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Civility in Politics Lecture Series

Date: October 25, 2005

In an attempt to educate citizens about the merits of thoughtful political discourse,

Lewis & Clark College proudly announces

The Civility in Politics Lecture Series
Mayor Tom Potter
“Community Visioning and the Future of Portland”
Tuesday, October 18, 6:30p.m.
Templeton Student Center, Council Chamber

Congressman Dan Rostenkowski
“Partisanship and Camaraderie in American Politics”
Thursday, October 25, 6:30 p.m.
Templeton Student Center, Council Chamber

Dan Rostenkowski came to Washington as a congressman representing his northwest neighborhood of Chicago in 1959, and didn’t leave until 1994. By the time of his legislative retirement, he had been chairman of the powerful Ways and Means Committee for more than a dozen years. He also served as chairman of the Joint Committee on Taxation. Earlier, as a member of the leadership, he chaired the House Democratic Caucus.

He now heads Danross Associations, a Chicago consulting firm, is a political commentator for Fox television, a senior fellow at Loyola University Chicago, as well as a speaker and college lecturer.

David D. Laitin
James T. Watkins IV and Elise V. Watkins Professor of Political Science, Stanford University
Hard Targets: Evidence on the Tactical Use of Suicide Attacks
Thursday, November 3, 6:30 p.m.
Templeton Student Center, Council Chamber

Professor Laitin is the author of several books, including Identity in Formation: the Russian-speaking Populations in the Near Abroad(Cornell University Press, 1998), and Language Repertoires and State Construction in Africa (Cambridge University Press, 1992). He has also written numerous articles, including “What is a Language Community” (American Journal of Political Science, 2000), and “Peacekeeping, Nation-building, and the Problem of Weak States” (International Security, 2004, co-authored with James Fearon). His research concerns ethnicity, language and nationalism.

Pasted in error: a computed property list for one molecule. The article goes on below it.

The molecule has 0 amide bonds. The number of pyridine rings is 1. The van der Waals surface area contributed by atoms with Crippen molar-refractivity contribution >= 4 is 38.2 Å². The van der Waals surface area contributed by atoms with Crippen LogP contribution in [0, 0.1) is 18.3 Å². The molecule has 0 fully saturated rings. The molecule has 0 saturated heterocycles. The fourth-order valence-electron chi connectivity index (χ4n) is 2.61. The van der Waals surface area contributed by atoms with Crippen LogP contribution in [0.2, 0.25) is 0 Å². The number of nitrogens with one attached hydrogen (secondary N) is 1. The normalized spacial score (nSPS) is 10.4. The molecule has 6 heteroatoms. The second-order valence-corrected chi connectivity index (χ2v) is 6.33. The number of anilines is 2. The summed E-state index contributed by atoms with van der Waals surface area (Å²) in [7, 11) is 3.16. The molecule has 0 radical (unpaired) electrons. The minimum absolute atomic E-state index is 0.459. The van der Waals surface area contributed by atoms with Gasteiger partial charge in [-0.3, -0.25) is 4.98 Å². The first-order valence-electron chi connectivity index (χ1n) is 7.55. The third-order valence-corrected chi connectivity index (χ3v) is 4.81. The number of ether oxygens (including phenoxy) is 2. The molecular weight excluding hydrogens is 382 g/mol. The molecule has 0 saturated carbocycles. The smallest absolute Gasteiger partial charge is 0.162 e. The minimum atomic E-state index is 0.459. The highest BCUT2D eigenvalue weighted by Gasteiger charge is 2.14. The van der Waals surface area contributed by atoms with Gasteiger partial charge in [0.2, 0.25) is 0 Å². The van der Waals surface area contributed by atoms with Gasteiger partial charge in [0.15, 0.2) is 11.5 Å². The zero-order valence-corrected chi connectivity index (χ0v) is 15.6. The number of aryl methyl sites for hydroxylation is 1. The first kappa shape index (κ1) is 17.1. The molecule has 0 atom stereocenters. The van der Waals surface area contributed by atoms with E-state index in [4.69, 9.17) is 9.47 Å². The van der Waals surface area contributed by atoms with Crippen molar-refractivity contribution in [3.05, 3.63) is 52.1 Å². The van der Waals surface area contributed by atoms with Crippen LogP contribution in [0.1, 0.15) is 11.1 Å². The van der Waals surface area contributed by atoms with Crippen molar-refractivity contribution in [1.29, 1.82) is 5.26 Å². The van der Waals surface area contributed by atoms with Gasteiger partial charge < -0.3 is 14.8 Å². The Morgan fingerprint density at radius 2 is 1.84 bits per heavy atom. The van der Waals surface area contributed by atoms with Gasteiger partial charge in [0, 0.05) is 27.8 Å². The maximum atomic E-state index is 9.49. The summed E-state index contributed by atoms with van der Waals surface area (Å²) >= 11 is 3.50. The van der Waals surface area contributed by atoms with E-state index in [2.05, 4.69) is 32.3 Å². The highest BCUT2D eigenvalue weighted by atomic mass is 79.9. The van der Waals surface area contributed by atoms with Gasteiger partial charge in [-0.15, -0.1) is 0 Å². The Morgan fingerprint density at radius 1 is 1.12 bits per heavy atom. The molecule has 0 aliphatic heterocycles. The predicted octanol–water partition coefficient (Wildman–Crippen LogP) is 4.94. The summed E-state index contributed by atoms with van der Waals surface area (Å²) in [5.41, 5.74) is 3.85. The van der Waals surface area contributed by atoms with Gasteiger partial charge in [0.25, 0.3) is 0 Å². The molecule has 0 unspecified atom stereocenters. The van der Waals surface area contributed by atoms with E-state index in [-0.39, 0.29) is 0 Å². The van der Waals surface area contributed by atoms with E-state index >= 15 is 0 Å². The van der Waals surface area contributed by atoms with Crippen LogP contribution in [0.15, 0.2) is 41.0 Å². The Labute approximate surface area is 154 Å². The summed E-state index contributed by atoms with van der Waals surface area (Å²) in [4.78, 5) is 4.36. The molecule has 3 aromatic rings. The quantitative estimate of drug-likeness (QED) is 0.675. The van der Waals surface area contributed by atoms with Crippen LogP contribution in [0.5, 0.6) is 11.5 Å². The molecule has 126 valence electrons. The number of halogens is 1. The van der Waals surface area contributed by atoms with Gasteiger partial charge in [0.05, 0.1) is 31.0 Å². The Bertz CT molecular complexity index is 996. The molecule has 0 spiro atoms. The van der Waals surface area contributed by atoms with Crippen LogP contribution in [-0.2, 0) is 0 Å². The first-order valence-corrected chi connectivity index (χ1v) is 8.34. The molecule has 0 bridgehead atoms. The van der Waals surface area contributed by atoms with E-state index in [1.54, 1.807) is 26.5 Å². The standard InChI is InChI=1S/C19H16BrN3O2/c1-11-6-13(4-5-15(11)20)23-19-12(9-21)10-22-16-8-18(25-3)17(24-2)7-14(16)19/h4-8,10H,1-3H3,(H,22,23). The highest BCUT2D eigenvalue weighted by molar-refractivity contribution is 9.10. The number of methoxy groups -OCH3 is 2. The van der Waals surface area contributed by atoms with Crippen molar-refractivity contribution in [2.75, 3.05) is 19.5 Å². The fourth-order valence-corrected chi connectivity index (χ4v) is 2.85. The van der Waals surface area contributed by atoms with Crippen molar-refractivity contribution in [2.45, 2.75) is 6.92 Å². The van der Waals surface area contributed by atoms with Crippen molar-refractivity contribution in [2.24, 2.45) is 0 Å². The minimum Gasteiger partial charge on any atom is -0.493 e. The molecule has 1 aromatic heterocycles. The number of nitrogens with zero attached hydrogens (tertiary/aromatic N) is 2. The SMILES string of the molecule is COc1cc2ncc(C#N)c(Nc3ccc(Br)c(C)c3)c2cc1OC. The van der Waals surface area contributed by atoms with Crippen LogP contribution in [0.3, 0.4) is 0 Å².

Arlene W. Saxonhouse
Professor of Political Science, University of Michigan
Free Speech and Democracy: A View from Ancient Athens
Thursday, November 10, 6:30 p.m.
Templeton Student Center, Council Chamber

Professor Saxonhouse’s scholarship includes Fear of Diversity: The Birth of Political Science in Ancient Greek Thought (University of Chicago Press, 1992), and “Democracy, Equality and Eide: A Radical View from Book 8 of Plato’s Republic,” (American Political Science Review, 1998). She is the author of the forthcoming Free Speech and Democracy in Ancient Athens (Cambridge University Press, 2005). Her current explains how ancient political theory contributes to democratic theory, and how gender in Plato’s dialogues casts questions on traditional readings of his political thought.

George F. Bishop
Professor of Political Science, University of Cincinnati
Religious Beliefs and Illusions in America
Thursday, April 20, 2006, 6:30 p.m.
Templeton Student Center, Council Chamber

Professor Bishop work continues to serve as critical reading for public opinion students and scholars. His groundbreaking work includes “Pseudo-opinions on Public Affairs” (Public Opinion Quarterly, 1980, co-authored with Robert W. Oldendick; Alfred J. Tuchfarber; Stephen E. Bennett), and more recently The Illusion of Public Opinion: fact and artifact in American public opinion polls (Rowman and Littlefield, 2005). Dr. Bishop’s recent work evaluates how religion, politics and public opinion intersect in 20th Century American politics.

The Civility in Politics Lecture Series is presented by Lewis & Clark’s political science department, the Office of the President, the Office of the Provost, and the Office of the Dean. It is sponsored in large part by a generous grant from the Arkay Foundation.

All lectures are free and open to the general public.

Parking is available on campus lots for a small fee. For more information, call (503) 768-7640.

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